Tuberculosis (TB) has afflicted humans for roughly 70,000 years. Despite the advent of effective TB treatment options over 50 years ago, they are lengthy and complicated, and are directly associated with high frequency of treatment failure. The blunted efficacy of the current TB treatment is largely attributed to the ability of Mycobacterium tuberculosis (Mtb) to form persisters, a small fraction of phenotypic variants that are tolerant to antibiotic effects. This has been confirmed by mathematical modeling, which showed that prolonged treatment is required to ensure persister eradication. Thus, Mtb persisters constitute a therapeutically critical facet of the TB pandemic. However, little is known regarding the underlying metabolic processes through which Mtb forms persisters in an effort to survive drug treatment. PknG is one of 11 serine-threonine protein kinases and it monitors and corrects a perturbed cytoplasmic redox state. Accumulating evidence suggests that deleterious reactive oxygen species (ROS) are produced by antibiotics and target bacterial metabolism. Thus, ROS-mediated metabolic damage is a common microbicidal effector. As a countermeasure, Mtb has evolved adaptive metabolic mechanisms to circumvent antibiotic- mediated ROS production. Our preliminary data proved this by showing that Mtb seeks to avoid ROS damage, by maintaining essential metabolic activities such as the methylcitrate cycle (MCC) and TCA cycle for survival not by using external nutrients but by catabolically remodeling abundant endogenous mycolic acid. We also observed that PknG-mediated remodeling in glutamine-glutamate metabolism plays a crucial role in mitigating metabolic damage induced by overactive MCC. Taken together, inactivation of the MCC and/or PknG-mediated regulatory function impairs persister formation. Thus, we hypothesize that mycolic acid serves as an internal carbon reservoir to compensate for nutrient shortage due to limited exogenous carbon support, and that mycolic acid consumption requires regulatory crosstalk between PknG and MCC. The goals of this application are: to validate the relative contribution of mycolic acid consumption (Aim 1) and PknG-mediated metabolic remodeling for redox homeostasis (Aim 2) during persister formation and subsequent drug-tolerance. The outcomes of Aims 1 and 2 will be assessed as therapeutic options that can be used to enhance the efficacy of the current standard TB drug regimen by preventing persister formation, interfering with the immune-evasion strategy, and eradicating the metabolically synchronized Mtb (Aim 3). Our work will offer a new drug regimen that targets crosstalk between regulatory and catalytic circuits of Mtb metabolism. This new option will offer simpler and shorter treatment options that will lead to increasing patient compliance and cure rates, while decreasing the emergence of drug-resistant mutations.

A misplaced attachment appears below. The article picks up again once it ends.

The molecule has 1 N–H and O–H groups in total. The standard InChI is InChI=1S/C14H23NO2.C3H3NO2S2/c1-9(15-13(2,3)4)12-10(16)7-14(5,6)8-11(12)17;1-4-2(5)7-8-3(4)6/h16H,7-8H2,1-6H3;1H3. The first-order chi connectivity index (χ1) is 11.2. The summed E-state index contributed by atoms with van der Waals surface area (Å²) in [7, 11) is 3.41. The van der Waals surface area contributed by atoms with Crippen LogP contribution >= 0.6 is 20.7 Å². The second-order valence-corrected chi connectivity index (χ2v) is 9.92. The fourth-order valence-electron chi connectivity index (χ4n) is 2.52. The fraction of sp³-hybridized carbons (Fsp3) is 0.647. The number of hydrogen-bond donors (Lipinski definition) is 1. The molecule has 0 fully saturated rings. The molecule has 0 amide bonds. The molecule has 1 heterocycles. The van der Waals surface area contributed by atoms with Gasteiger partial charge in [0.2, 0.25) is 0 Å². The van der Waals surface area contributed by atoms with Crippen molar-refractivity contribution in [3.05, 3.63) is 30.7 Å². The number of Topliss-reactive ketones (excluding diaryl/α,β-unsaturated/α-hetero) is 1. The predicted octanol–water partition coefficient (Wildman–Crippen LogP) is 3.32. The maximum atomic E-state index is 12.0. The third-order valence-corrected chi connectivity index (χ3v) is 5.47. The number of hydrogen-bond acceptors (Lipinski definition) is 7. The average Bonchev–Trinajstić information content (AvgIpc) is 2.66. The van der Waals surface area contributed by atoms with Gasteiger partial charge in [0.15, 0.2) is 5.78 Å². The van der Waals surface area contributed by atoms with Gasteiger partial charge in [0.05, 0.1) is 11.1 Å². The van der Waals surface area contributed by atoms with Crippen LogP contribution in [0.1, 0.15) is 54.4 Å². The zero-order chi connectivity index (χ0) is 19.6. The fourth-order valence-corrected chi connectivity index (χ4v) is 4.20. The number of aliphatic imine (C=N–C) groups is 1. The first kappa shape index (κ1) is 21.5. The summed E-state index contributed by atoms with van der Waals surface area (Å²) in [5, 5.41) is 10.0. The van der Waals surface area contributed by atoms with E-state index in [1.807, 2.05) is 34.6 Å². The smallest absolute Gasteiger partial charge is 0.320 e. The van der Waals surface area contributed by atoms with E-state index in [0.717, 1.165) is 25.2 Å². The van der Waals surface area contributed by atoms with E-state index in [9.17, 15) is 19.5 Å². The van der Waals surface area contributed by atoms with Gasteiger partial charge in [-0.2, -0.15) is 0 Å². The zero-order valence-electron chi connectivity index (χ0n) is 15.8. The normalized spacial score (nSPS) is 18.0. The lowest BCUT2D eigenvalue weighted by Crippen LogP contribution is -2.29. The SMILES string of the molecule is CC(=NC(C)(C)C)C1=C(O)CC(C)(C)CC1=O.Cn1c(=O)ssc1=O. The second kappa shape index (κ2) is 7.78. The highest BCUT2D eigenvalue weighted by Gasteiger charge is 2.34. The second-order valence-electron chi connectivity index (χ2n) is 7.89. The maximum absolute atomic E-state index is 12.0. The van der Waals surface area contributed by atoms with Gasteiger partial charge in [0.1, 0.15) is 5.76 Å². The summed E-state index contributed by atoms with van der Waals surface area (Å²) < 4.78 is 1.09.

Public Health Relevance

Metabolic networks in a biological system are interconnected, such that malfunctioning parts can be corrected by other parts within the network, a process termed adaptive metabolism. The work outlined in this proposal will define the adaptive metabolism used by Mycobacterium tuberculosis in an effort to survive under environmental stresses such as antibiotic treatment and host immune response. The results of this proposal will be used to propose new therapeutic options that enable the eradication of invading M. tuberculosis.

National Institute of Health (NIH)
National Institute of Allergy and Infectious Diseases (NIAID)
High Priority, Short Term Project Award (R56)
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Drug Discovery and Mechanisms of Antimicrobial Resistance Study Section (DDR)
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Mendez, Susana
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University of Southern California
Schools of Medicine
Los Angeles
United States
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